"Musical instruments in celebrating the praises of God would be no more suitable than the burning of incense, the lighting up of lamps, and the restoration of the other shadows of the law. The papists, therefore, have foolishly borrowed this, as well as many other things, from the Jews. Men who are fond of outward pomp may delight in that noise; but the simplicity which God recommends to us by the apostle is far more pleasing to Him" (Commentary on Psalms 33 and on I Samuel 18: 1-9).
Also consider the words of the famous and respected Bible scholar Charles Spurgeon:
"Praise the Lord with harp. Israel was at school, and used childish things to help her to learn; but in these days when Jesus gives us spiritual food, one can make melody without strings and pipesą.We do not need them. That would hinder rather than help our praise. Sing unto him. This is the sweetest and best music. No instrument like the human voice" (Commentary on Psalms 42).

It is vocal music which we find in the worship of God in the New Testament. "And when they had sung an hymn, they went out into the mount of Olives." (Matt. 26:30); "And at midnight Paul and Silas prayed, and sang praises unto God: and the prisoners heard them." (Acts 16:25); "And that the Gentiles might glorify God for his mercy; as it is written, For this cause I will confess to thee among the Gentiles, and sing unto thy name." (Rom. 15:9); "15 What is it then? I will pray with the spirit, and I will pray with the understanding also: I will sing with the spirit, and I will sing with the understanding also. 26 How is it then, brethren? when ye come together, every one of you hath a psalm, hath a doctrine, hath a tongue, hath a revelation, hath an interpretation. Let all things be done unto edifying." (1 Cor. 14:15,26); "Saying, I will declare thy name unto my brethren, in the midst of the church will I sing praise unto thee." (Heb. 2:12); "Is any among you afflicted? Let him pray. Is any merry? Let him sing psalms" (Jas. 5: 13). (As well as the passage in Ephesian 5:19 and Colossian 3:16.) From all these verses which mention music in worship to God in the New Testament, we must conclude there is no authorization for mechanical music in worship under the New Testament.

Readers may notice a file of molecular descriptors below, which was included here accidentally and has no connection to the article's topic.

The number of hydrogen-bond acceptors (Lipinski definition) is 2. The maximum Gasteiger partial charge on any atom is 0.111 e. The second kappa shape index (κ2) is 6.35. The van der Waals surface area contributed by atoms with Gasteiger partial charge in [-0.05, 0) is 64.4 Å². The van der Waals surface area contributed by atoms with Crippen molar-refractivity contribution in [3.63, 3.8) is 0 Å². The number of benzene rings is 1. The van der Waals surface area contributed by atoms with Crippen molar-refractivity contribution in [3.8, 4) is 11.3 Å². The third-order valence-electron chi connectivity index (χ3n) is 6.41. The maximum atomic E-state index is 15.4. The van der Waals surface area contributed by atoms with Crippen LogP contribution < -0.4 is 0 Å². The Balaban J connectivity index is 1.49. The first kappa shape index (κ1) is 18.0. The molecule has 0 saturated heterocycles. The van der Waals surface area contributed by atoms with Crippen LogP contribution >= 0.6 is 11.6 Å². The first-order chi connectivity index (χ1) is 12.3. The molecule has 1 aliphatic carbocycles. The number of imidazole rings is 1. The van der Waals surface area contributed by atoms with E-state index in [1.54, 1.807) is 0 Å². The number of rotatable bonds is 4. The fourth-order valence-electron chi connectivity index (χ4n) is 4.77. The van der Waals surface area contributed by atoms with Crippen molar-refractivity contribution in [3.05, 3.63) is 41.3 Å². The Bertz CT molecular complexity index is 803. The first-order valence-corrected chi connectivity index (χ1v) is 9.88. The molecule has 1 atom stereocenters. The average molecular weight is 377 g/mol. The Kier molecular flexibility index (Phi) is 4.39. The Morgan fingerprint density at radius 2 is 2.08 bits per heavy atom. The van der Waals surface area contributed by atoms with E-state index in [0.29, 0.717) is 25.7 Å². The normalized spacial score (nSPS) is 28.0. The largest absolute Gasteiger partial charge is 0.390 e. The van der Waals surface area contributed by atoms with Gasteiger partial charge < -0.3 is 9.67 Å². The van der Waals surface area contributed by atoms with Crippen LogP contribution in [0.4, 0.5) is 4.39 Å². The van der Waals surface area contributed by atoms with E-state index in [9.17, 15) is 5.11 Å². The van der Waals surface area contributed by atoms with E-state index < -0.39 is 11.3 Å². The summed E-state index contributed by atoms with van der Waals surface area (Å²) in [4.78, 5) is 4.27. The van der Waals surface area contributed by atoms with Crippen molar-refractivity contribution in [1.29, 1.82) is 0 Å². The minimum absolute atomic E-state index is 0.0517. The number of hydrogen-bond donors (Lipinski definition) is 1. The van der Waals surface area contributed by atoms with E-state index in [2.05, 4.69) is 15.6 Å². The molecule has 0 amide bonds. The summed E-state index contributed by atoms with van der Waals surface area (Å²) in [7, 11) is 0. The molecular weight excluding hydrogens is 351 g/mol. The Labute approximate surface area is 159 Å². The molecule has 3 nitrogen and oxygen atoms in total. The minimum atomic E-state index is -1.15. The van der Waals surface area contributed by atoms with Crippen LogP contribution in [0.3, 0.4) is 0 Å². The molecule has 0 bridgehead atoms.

Before we conclude this article, let it also be said and understood that the songs we sing are to be rendered "unto God" (Acts 16:25). Therefore, such singing is not to be viewed as entertainment. In singing, we are "teaching and admonishing one another"; not performing in front of and entertaining one another as singing has seeming become in most denominational services. Man needs to understand that he is worshiping God (Jn. 4: 24). God, then, not man, has the right to specify the type of desired worship. God's word says singing praise to God is an expression of the heart (James 5:13) and the making melody in our heart (Eph. 5:19). Singing in worship is "praise and thanks" that is being rendered to God. (Heb. 13: 15).

Instead of using a piano or organ or plucking the strings of a guitar or harp, the Christian is to pluck the spiritual strings of his heart! To have mechanical music in worship to God, we are going to have to add to the word of God. That we must never do: "For I testify unto every man that heareth the words of the prophecy of this book, If any man shall add unto these things, God shall add unto him the plagues that are written in this book: And if any man shall take away from the words of the book of this prophecy, God shall take away his part out of the book of life, and out of the holy city, and from the things which are written in this book." (Rev. 22: 18,19).

---E.R. Hall, Jr.

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It Is Easier...

It is easier to compromise the truth than to stand for it.
It is easier to ignore sin than to expose it.
It is easier to justify the sinner than to demand his repentance.
It is easier to criticize the preaching of truth than to endorse it.
It is easier to be silent than to contend for the faith.
It is easier to refuse an admonition than to receive it.
It is easier to be worldly than to be godly.
It is easier to commit sin than to avoid it.
It is easier to neglect than to take heed.
It is easier to give sparingly than to give liberally.
It is easier to make excuses than to be faithful.

Why is this true? Simply because it is easier to travel the broad way than the narrow way. (Matt. 7:13,14).

---David Harkrider